Anyway, when you are in London, in some banks, you work closely with your local office. It could be great to meet them a few months before you “begin” in London…

    1. You could do it if you really want, just make sure you void the pitfalls here and actually get to do real work.

  7. GoGators

    Do most banks automatically hire new analysts to start in August, and only start early those who request it? I will be graduating this December, and I’m not sure what to say in an interview if asked why I want to start in summer rather than right after graduation.

    Any advice?

    1. Yes, that’s correct. New analysts generally start in July/August unless they have special circumstances. I would tell them you have other plans from December to the summer, such as travel, study abroad programs, or other commitments that you’ve already been locked into.

  8. Halberstram

    I just started in Feb. at a prestigious advisory firm (very similar to Evercore or Allen and Co.) and while I agree with most of your analysis, I do have an advantage compared to the analysts starting in July.

    I make pitch books quite frequently and occasionally sit an read dealbreaker for hours but I have also been given reals models to complete as well as executive summaries, which are not really grunt work.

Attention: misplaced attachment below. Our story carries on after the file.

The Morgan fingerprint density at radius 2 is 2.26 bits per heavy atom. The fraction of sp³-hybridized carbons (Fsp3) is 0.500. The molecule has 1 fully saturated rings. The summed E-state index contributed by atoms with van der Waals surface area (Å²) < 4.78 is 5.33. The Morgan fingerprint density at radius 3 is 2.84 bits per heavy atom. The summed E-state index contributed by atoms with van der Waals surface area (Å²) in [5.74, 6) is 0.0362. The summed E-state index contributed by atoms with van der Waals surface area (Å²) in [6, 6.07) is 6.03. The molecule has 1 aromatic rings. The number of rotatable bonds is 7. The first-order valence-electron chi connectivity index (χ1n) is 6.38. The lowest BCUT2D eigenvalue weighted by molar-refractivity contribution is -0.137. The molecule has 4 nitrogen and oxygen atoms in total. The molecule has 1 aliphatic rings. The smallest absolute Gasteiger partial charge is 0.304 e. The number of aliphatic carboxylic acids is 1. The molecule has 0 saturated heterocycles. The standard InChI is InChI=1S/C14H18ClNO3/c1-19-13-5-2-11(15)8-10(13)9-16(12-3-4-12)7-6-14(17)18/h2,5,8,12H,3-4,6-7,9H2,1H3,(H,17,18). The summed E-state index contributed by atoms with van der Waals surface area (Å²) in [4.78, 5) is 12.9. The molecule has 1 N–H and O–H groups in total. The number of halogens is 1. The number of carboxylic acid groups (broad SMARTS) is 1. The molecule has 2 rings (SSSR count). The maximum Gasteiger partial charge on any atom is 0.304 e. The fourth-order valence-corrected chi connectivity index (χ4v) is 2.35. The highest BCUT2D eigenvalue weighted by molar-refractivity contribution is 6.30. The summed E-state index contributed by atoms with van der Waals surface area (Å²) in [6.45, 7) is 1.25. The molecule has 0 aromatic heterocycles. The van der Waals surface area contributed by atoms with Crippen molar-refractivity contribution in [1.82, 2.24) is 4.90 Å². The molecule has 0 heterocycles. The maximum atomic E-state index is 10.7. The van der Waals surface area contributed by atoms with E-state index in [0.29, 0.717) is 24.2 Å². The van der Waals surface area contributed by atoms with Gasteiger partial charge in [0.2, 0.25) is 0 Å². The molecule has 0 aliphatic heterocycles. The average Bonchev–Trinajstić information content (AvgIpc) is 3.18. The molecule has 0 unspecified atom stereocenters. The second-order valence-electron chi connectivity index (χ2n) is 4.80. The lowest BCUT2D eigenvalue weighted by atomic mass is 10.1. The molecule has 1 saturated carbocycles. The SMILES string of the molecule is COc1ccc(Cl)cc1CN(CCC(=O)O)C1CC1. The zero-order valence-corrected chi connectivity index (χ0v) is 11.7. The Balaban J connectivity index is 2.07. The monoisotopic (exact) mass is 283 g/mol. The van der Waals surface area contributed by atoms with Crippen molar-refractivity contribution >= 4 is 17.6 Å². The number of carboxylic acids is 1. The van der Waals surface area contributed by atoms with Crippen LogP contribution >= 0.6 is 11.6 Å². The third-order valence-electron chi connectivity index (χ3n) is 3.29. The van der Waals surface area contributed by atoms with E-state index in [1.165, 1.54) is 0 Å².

I was hesitant about starting early as well but in my case it seemed to have worked out in my favor. I may only end up getting a stub bonus as you suggested but it would be better then nothing.

    1. Hey there,

      Glad that you have had a positive experience so far. Certainly exceptions always apply and it seems like you have gotten a lot out of it. I based most of this on friends who had started early and seemed to regret it later on, but to each their own.

  9. Barry Cotter

    Is there anything in the way of extracurricular qualifications that you’d recommend getting? In a perfect world, obviously you wouldn’t need a degree to do the CFA, but is there anything an undergraduate could get that would look good? I’m thinking of doing the Factset/Dealmaven “Certification in Advanced Financial Modeling”, primarily for the huge leg-up it’d give me in turning into an Excel monkey. Would it be worth putting on a resumé though?

    Anything to say for a European studying economics and history and hoping to work in London in M&A, preferably Rothschild?

    1. No, I don’t think those are good uses of time.